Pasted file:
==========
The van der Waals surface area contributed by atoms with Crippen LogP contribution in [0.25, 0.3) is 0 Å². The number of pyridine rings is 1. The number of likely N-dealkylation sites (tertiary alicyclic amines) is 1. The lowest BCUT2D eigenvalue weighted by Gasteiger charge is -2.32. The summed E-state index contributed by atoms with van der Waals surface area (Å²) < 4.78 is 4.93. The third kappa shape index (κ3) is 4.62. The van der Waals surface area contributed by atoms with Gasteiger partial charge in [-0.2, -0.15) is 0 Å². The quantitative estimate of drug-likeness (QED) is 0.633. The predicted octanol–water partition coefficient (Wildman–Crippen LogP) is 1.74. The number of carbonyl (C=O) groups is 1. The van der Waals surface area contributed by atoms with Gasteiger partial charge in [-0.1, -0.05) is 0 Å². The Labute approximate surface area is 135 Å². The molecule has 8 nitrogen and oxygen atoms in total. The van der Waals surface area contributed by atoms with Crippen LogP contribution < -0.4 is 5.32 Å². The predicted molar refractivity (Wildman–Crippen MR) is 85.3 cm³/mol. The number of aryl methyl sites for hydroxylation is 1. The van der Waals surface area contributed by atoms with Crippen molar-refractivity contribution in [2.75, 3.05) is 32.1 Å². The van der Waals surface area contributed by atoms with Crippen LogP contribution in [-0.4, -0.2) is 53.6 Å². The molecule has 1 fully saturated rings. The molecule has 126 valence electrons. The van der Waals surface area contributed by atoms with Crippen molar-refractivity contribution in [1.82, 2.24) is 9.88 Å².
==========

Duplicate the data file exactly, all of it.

The van der Waals surface area contributed by atoms with Crippen LogP contribution in [0.25, 0.3) is 0 Å². The number of pyridine rings is 1. The number of likely N-dealkylation sites (tertiary alicyclic amines) is 1. The lowest BCUT2D eigenvalue weighted by Gasteiger charge is -2.32. The summed E-state index contributed by atoms with van der Waals surface area (Å²) < 4.78 is 4.93. The third kappa shape index (κ3) is 4.62. The van der Waals surface area contributed by atoms with Gasteiger partial charge in [-0.2, -0.15) is 0 Å². The quantitative estimate of drug-likeness (QED) is 0.633. The predicted octanol–water partition coefficient (Wildman–Crippen LogP) is 1.74. The number of carbonyl (C=O) groups is 1. The van der Waals surface area contributed by atoms with Gasteiger partial charge in [-0.1, -0.05) is 0 Å². The Labute approximate surface area is 135 Å². The molecule has 8 nitrogen and oxygen atoms in total. The van der Waals surface area contributed by atoms with Crippen LogP contribution < -0.4 is 5.32 Å². The predicted molar refractivity (Wildman–Crippen MR) is 85.3 cm³/mol. The number of aryl methyl sites for hydroxylation is 1. The van der Waals surface area contributed by atoms with Crippen molar-refractivity contribution in [2.75, 3.05) is 32.1 Å². The van der Waals surface area contributed by atoms with Crippen LogP contribution in [-0.4, -0.2) is 53.6 Å². The molecule has 1 fully saturated rings. The molecule has 126 valence electrons. The van der Waals surface area contributed by atoms with Crippen molar-refractivity contribution in [1.82, 2.24) is 9.88 Å².